Obviously aware of and embarrassed by this conflict of interest, Burford took the extraordinary step of censoring from its own website any reference to Chevron as one of Getto's "major" clients during his tenure at Latham & Watkins. But one need only go to Latham's directory of its retired partners – which we did just the other day – to find this extraordinary claim:
"Mr. Getto, representing Chevron, also led a Latham team that won all 12 motions for summary judgment in the highly publicized Beverly Hills High School toxic tort litigation."That's what you call a real whopper.
Bogart does Chevron's bidding by claiming in his affidavit he was "misled" about the Cabrera report, but this has scant credibility. Bogart admits he had multiple discussions about this report with counsel for the Ecuadorians. He admits he was given a detailed memo on the case by the Patton Boggs law firm that included an analysis of the issue. He also had access to thousands of court documents filed by Chevron related to its concocted "fraud" narrative.
Again, trial and appellate courts in Ecuador rejected Chevron's arguments about the Cabrera report. The court ruled against Chevron in the underlying case, finding it liable for causing massive toxic damage to the ecosystem. The side Burford funded won. You would think Bogart would be happy.
Which brings us to the next startling detail.
Bogart also does not fully explain in his affidavit the details around Burford's sale to a third party of its interest from its $4 million investment in the Ecuador case. Yet as part of its recent "settlement" with Chevron, Burford said it would give up on any monies it might still be owed from any recovery by the rainforest communities.
That's at least mildly misleading, don't you think?
If Bogart really believes what he says – that the Ecuador case is a "fraud" even though courts in Ecuador have ruled otherwise – then Burford surely must disgorge the monies it made when it sold its interest to a third party. That Burford refuses to do so is all you need to know about how the company really views the Ecuador case.
Curiously, nowhere in the "settlement" does Burford say it has freely entered into its terms with no monetary compensation, which is typical language in civil litigation.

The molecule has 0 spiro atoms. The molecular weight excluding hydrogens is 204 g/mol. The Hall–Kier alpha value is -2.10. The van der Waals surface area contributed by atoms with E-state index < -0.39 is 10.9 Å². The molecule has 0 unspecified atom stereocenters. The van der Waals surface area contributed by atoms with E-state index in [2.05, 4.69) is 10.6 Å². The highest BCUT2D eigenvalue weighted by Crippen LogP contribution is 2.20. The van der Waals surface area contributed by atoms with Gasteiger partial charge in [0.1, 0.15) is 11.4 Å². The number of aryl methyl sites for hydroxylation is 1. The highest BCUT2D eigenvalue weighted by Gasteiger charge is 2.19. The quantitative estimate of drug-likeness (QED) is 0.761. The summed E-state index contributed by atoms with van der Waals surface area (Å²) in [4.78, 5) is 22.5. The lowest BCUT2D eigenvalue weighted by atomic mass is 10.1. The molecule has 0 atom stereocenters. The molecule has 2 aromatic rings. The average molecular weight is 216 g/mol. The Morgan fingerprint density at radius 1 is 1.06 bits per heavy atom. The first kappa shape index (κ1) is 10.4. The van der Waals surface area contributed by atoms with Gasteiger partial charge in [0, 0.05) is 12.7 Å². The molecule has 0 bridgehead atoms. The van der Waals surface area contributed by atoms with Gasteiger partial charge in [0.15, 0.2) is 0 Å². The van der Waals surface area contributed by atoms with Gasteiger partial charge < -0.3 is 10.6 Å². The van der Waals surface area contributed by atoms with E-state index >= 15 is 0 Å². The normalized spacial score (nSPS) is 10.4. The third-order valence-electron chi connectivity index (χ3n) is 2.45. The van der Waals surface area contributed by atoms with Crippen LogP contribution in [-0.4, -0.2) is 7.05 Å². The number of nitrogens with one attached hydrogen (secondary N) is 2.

Bogart's affidavit is designed to get rid of a major litigation and business risk for Burford. For Chevron, the affidavit provides a fleeting public relations score that it will use to try to beat back the company's angry shareholders in the lead up to the annual meeting in late May.
In last year's annual meeting, Chevron CEO John Watson was pummeled openly for his mishandling of the Ecuador case. This year, he faces votes on two resolutions related to Ecuador that likely will lead to further embarrassment.
But the "settlement" also creates a nagging headache for Burford which will not easily go away. As Burford aspires to be an industry leader in the nascent field of litigation finance, it will always be known as the firm that caved to pressure from an aggressive oil company hell bent on destroying the legal claims of vulnerable indigenous communities.
In his declaration, Bogart presents his motives as high-minded. He said in settling with Chevron he is trying to maintain Burford's "highly ethical approach to its business". In light of the undisclosed facts and conflicts of interest that Bogart omitted from his affidavit, one can reasonably question what ethical compass is guiding this man.
In the meantime, while Chevron tries to focus attention on dubious and irrelevant affidavits, an Argentine court has embargoed $2 billion in company assets that could be used to satisfy the Ecuador judgment. Similar seizure actions are proceeding against Chevron assets in Canada and Brazil.
Yet Burford's new dance partners at Chevron headquarters refuse to disclose these real and enormous risks to shareholders, prompting multiple complaints to the Securities and Exchange Commission.